[From Swift's Gulliver's Travels via the famous paper On Holy Wars and a Plea for Peace by Danny Cohen, USC/ISI IEN 137, dated April 1, 1980]
adj. 1. Describes a computer architecture in which, within a given multi-byte numeric representation, the most significant byte has the lowest address (the word is stored 'big-end-first'). Most processors, including the IBM 370 family, the PDP-10, the Motorola microprocessor families, and most of the various RISC designs current in mid-1991, are big-endian.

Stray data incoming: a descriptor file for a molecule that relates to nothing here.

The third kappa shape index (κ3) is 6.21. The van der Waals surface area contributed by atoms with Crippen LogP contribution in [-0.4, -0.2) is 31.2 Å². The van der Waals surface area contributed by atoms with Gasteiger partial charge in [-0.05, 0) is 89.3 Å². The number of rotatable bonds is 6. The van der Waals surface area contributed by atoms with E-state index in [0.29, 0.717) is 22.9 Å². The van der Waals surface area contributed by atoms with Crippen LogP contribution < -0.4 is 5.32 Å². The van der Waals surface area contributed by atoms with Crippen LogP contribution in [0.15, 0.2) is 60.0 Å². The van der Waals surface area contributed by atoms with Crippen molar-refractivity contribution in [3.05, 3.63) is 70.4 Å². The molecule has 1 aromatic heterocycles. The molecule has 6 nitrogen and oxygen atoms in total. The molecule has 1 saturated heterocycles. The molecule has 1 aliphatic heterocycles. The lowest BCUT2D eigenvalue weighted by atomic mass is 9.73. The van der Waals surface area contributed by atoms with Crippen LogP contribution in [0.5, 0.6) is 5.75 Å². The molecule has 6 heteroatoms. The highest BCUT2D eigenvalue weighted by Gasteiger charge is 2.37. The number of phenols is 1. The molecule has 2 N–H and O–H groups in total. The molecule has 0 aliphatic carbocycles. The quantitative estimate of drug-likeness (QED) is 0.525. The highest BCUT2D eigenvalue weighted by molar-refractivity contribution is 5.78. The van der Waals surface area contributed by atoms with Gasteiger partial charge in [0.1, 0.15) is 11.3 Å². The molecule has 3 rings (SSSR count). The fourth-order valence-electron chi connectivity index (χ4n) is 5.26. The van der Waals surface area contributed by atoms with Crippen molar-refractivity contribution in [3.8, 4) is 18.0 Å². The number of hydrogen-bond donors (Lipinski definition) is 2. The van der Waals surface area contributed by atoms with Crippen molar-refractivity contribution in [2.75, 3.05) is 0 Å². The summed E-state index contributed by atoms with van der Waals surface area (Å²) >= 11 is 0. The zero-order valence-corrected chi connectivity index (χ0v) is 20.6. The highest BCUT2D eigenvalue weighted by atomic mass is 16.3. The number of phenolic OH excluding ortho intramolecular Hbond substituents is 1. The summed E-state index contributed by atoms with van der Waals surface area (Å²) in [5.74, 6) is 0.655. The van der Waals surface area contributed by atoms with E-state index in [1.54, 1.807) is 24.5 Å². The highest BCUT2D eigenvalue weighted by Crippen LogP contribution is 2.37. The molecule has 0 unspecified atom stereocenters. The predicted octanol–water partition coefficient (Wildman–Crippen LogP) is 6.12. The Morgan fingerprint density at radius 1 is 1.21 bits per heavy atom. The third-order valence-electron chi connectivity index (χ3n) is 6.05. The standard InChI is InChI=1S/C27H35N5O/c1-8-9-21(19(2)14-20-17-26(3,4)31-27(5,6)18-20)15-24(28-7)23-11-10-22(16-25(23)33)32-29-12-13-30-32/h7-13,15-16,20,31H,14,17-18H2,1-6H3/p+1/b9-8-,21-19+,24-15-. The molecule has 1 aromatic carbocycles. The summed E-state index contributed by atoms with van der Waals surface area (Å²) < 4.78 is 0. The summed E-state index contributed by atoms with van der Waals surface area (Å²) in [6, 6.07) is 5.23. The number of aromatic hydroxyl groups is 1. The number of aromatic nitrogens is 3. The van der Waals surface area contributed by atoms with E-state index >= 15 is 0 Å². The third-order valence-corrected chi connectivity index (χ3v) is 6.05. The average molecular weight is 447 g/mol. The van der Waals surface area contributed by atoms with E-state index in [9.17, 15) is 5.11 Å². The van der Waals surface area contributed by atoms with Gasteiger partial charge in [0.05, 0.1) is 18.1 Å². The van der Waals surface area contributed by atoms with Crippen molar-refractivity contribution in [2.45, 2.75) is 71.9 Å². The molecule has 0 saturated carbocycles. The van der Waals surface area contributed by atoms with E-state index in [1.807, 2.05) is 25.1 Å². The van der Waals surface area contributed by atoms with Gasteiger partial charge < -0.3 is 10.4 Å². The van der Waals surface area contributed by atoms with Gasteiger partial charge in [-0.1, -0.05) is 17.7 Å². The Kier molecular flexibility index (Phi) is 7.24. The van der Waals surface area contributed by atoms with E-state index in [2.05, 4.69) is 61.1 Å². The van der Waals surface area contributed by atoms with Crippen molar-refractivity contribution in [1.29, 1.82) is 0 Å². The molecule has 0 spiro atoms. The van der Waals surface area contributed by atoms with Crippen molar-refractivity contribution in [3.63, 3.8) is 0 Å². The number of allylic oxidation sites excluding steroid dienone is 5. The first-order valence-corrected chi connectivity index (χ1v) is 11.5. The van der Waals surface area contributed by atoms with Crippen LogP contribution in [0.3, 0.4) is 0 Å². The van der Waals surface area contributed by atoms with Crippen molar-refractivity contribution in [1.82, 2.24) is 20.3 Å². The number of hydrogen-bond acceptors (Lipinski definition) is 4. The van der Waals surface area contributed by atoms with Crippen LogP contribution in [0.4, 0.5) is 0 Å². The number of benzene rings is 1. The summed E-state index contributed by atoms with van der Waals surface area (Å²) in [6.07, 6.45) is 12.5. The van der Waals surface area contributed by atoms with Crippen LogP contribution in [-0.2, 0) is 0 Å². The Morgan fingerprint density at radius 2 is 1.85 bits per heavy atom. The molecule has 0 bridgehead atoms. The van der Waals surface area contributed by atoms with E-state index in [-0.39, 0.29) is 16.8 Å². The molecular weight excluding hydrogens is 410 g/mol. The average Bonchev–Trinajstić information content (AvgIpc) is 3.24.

See little-endian, middle-endian, NUXI problem.